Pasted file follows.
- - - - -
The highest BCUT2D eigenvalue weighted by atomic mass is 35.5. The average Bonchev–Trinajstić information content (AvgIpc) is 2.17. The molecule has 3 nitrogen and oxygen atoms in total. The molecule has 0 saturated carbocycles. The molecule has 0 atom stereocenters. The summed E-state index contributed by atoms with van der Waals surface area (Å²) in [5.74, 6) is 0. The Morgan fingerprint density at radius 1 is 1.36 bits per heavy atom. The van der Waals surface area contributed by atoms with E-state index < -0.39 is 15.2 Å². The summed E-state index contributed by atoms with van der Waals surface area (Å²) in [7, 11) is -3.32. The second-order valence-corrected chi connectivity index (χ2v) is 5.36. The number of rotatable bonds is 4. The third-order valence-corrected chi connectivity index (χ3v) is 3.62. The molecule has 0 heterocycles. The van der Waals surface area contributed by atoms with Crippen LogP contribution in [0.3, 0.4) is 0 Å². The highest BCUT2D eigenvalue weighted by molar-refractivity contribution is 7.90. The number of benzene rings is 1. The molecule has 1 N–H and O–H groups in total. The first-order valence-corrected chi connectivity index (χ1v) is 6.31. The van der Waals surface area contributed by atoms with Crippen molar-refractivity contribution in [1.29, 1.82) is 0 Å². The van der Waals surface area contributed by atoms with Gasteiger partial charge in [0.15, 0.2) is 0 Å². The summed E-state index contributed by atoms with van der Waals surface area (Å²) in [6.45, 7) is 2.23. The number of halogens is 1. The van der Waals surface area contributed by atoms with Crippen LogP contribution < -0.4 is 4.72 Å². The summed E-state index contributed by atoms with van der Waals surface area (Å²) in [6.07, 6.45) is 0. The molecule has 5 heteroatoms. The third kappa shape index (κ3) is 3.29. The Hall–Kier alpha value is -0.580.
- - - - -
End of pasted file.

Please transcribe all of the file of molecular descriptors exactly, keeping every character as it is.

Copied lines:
The highest BCUT2D eigenvalue weighted by atomic mass is 35.5. The average Bonchev–Trinajstić information content (AvgIpc) is 2.17. The molecule has 3 nitrogen and oxygen atoms in total. The molecule has 0 saturated carbocycles. The molecule has 0 atom stereocenters. The summed E-state index contributed by atoms with van der Waals surface area (Å²) in [5.74, 6) is 0. The Morgan fingerprint density at radius 1 is 1.36 bits per heavy atom. The van der Waals surface area contributed by atoms with E-state index < -0.39 is 15.2 Å². The summed E-state index contributed by atoms with van der Waals surface area (Å²) in [7, 11) is -3.32. The second-order valence-corrected chi connectivity index (χ2v) is 5.36. The number of rotatable bonds is 4. The third-order valence-corrected chi connectivity index (χ3v) is 3.62. The molecule has 0 heterocycles. The van der Waals surface area contributed by atoms with Crippen LogP contribution in [0.3, 0.4) is 0 Å². The highest BCUT2D eigenvalue weighted by molar-refractivity contribution is 7.90. The number of benzene rings is 1. The molecule has 1 N–H and O–H groups in total. The first-order valence-corrected chi connectivity index (χ1v) is 6.31. The van der Waals surface area contributed by atoms with Crippen molar-refractivity contribution in [1.29, 1.82) is 0 Å². The van der Waals surface area contributed by atoms with Gasteiger partial charge in [0.15, 0.2) is 0 Å². The summed E-state index contributed by atoms with van der Waals surface area (Å²) in [6.45, 7) is 2.23. The number of halogens is 1. The van der Waals surface area contributed by atoms with Crippen LogP contribution < -0.4 is 4.72 Å². The summed E-state index contributed by atoms with van der Waals surface area (Å²) in [6.07, 6.45) is 0. The molecule has 5 heteroatoms. The third kappa shape index (κ3) is 3.29. The Hall–Kier alpha value is -0.580.